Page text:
Soon to open at Tashkeel, a contemporary art organization in Dubai committing to fostering a dialogue between art and design, is the exhibition ‘Systems for a Score’ exploring visual language and its relation to sound installation, sculpture and collaborative action withing the gallery space. The exhibition is put on by Fari Bradley and Chris Weaver who are mid-point in their 11-month New Media Artist residency programme at Tashkeel.
For their first solo exhibition in the region, new media artists Bradley and Weaver have constructed a possible grammar of sound art, taking it from its physical through to non-apparent principles. Reiterating sound across divergent forms, from the material to the social (such as sculptures and a recording studio), the artists explore the capacity of sound to bridge actual and imagined states.“Sound is used as a semantic tool and structuring device with which to deconstruct and formulate coded images, sculpture and video,” says Chris Weaver.
Sound is the defining feature of several sculptural works in the exhibition, while others silently prompt an aural concept or experience in the mind of the observer. “Sound art works to an unprecedented set of scores, inspiration for form appears everywhere. Yet currently the language of sound, determined by subjective imagination and context, still enjoys a fluid space within the arts. As it is still relatively ‘new’, it is in a period of self (re)definition,” adds Fari Bradley.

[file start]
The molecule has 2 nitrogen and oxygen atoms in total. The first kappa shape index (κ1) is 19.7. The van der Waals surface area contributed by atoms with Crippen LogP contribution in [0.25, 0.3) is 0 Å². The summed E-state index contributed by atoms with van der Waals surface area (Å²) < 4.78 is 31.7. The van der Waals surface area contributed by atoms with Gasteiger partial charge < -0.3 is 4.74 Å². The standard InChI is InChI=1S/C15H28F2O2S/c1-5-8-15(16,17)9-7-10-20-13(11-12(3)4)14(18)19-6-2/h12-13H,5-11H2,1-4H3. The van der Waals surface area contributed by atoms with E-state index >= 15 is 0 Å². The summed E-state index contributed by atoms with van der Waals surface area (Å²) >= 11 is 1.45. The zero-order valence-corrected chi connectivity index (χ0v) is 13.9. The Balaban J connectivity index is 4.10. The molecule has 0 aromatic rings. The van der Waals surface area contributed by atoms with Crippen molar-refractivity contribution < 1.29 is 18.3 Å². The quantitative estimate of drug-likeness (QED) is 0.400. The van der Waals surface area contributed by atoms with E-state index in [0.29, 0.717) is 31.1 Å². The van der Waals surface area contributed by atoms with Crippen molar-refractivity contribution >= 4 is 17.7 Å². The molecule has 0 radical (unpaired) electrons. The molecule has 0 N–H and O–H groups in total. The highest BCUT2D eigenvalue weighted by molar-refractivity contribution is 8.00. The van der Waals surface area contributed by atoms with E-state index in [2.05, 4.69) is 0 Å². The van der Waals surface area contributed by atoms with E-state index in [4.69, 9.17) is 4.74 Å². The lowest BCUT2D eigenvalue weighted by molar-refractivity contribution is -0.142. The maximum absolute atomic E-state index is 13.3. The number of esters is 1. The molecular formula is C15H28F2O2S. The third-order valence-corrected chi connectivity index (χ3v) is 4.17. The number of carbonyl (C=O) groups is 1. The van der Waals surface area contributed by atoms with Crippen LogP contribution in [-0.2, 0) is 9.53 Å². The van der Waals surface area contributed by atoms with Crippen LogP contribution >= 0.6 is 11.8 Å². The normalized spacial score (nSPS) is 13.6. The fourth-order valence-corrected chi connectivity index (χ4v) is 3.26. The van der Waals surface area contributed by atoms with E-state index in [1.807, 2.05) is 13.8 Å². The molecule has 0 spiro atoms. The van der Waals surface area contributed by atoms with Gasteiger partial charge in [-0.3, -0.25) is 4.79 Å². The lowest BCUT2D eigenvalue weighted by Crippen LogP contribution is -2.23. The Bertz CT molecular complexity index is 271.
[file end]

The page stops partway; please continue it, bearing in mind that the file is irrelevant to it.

The exhibition’s central exhibition, A Model Studio, adds a social aspect to the exhibition by creating a space for cumulative experience. Working from the studio during the exhibition Bradley and Weaver have invited musicians and artists met while in the UAE to collaborate. The physical form of A Model Studio, and the happenings within it, take as a departure point the Al Sadu (sadoo) weave, a long-standing textile tradition of the Emirates. The weave patterns appear implicitly similar to coded sound in their repetitive, formalised structure, which signify the hand of the maker in the fractionally irregular knots. These forms and methods inspired graphics generated on an 80s Atari game console, which was physically modified by the artists.
An interactive and thought-provoking exhibition, ‘Systems for a Score’ explores how we approach space as an individual and collective body through sound.
The exhibition runs from 8 January until 14 February. For more information, visit www.tashkeel.org